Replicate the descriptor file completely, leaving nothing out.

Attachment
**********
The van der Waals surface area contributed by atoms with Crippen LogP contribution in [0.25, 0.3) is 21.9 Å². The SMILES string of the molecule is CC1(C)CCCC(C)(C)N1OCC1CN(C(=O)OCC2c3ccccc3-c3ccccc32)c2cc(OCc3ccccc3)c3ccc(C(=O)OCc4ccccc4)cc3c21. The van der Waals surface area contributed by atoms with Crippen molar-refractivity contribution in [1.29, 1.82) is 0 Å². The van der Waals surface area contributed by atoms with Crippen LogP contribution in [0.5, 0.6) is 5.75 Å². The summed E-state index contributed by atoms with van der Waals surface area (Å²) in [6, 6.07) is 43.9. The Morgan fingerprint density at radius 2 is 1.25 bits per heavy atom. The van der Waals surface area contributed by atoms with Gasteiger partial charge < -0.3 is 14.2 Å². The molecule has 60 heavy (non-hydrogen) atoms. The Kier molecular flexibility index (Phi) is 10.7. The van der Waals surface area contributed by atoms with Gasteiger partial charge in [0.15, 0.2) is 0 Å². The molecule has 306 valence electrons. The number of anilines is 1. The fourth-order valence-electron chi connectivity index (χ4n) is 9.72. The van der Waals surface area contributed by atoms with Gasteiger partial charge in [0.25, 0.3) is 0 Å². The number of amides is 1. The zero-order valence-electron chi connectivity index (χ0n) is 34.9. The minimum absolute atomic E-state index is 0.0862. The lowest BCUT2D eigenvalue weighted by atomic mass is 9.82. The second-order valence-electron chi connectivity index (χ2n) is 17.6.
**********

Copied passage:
The van der Waals surface area contributed by atoms with Crippen LogP contribution in [0.25, 0.3) is 21.9 Å². The SMILES string of the molecule is CC1(C)CCCC(C)(C)N1OCC1CN(C(=O)OCC2c3ccccc3-c3ccccc32)c2cc(OCc3ccccc3)c3ccc(C(=O)OCc4ccccc4)cc3c21. The van der Waals surface area contributed by atoms with Crippen molar-refractivity contribution in [1.29, 1.82) is 0 Å². The van der Waals surface area contributed by atoms with Crippen LogP contribution in [0.5, 0.6) is 5.75 Å². The summed E-state index contributed by atoms with van der Waals surface area (Å²) in [6, 6.07) is 43.9. The Morgan fingerprint density at radius 2 is 1.25 bits per heavy atom. The van der Waals surface area contributed by atoms with Gasteiger partial charge < -0.3 is 14.2 Å². The molecule has 60 heavy (non-hydrogen) atoms. The Kier molecular flexibility index (Phi) is 10.7. The van der Waals surface area contributed by atoms with Gasteiger partial charge in [0.15, 0.2) is 0 Å². The molecule has 306 valence electrons. The number of anilines is 1. The fourth-order valence-electron chi connectivity index (χ4n) is 9.72. The van der Waals surface area contributed by atoms with Gasteiger partial charge in [0.25, 0.3) is 0 Å². The number of amides is 1. The zero-order valence-electron chi connectivity index (χ0n) is 34.9. The minimum absolute atomic E-state index is 0.0862. The lowest BCUT2D eigenvalue weighted by atomic mass is 9.82. The second-order valence-electron chi connectivity index (χ2n) is 17.6.